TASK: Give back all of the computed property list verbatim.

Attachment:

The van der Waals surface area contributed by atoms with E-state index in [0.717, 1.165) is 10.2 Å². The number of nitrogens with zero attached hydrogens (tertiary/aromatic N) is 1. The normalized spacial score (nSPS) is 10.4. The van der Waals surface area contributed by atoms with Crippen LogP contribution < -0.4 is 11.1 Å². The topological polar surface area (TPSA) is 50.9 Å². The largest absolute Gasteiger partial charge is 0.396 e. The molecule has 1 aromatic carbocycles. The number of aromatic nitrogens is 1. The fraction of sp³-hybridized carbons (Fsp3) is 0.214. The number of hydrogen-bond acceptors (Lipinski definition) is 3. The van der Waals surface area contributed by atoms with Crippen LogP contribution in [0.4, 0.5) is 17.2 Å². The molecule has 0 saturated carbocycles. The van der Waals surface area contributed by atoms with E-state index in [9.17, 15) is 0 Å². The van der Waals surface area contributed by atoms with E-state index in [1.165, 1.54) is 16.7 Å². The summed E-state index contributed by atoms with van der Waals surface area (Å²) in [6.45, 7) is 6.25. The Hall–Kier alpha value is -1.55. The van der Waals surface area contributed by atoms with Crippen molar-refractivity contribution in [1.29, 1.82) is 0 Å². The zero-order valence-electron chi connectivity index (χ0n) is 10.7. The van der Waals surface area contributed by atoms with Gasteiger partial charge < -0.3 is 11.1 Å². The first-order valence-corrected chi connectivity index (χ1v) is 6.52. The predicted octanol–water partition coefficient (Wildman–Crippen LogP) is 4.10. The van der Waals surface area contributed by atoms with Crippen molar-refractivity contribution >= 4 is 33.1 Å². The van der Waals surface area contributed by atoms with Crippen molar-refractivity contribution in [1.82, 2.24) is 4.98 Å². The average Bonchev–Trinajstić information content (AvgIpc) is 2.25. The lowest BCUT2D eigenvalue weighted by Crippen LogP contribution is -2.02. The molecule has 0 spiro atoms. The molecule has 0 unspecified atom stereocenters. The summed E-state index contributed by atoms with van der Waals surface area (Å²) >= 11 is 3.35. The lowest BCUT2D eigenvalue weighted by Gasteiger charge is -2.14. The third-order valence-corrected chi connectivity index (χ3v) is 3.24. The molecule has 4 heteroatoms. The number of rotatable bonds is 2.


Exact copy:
The van der Waals surface area contributed by atoms with E-state index in [0.717, 1.165) is 10.2 Å². The number of nitrogens with zero attached hydrogens (tertiary/aromatic N) is 1. The normalized spacial score (nSPS) is 10.4. The van der Waals surface area contributed by atoms with Crippen LogP contribution < -0.4 is 11.1 Å². The topological polar surface area (TPSA) is 50.9 Å². The largest absolute Gasteiger partial charge is 0.396 e. The molecule has 1 aromatic carbocycles. The number of aromatic nitrogens is 1. The fraction of sp³-hybridized carbons (Fsp3) is 0.214. The number of hydrogen-bond acceptors (Lipinski definition) is 3. The van der Waals surface area contributed by atoms with Crippen LogP contribution in [0.4, 0.5) is 17.2 Å². The molecule has 0 saturated carbocycles. The van der Waals surface area contributed by atoms with E-state index in [9.17, 15) is 0 Å². The van der Waals surface area contributed by atoms with E-state index in [1.165, 1.54) is 16.7 Å². The summed E-state index contributed by atoms with van der Waals surface area (Å²) in [6.45, 7) is 6.25. The Hall–Kier alpha value is -1.55. The van der Waals surface area contributed by atoms with Crippen molar-refractivity contribution in [1.29, 1.82) is 0 Å². The zero-order valence-electron chi connectivity index (χ0n) is 10.7. The van der Waals surface area contributed by atoms with Gasteiger partial charge < -0.3 is 11.1 Å². The first-order valence-corrected chi connectivity index (χ1v) is 6.52. The predicted octanol–water partition coefficient (Wildman–Crippen LogP) is 4.10. The van der Waals surface area contributed by atoms with Crippen molar-refractivity contribution >= 4 is 33.1 Å². The van der Waals surface area contributed by atoms with Crippen molar-refractivity contribution in [1.82, 2.24) is 4.98 Å². The average Bonchev–Trinajstić information content (AvgIpc) is 2.25. The lowest BCUT2D eigenvalue weighted by Crippen LogP contribution is -2.02. The molecule has 0 spiro atoms. The molecule has 0 unspecified atom stereocenters. The summed E-state index contributed by atoms with van der Waals surface area (Å²) >= 11 is 3.35. The lowest BCUT2D eigenvalue weighted by Gasteiger charge is -2.14. The third-order valence-corrected chi connectivity index (χ3v) is 3.24. The molecule has 4 heteroatoms. The number of rotatable bonds is 2.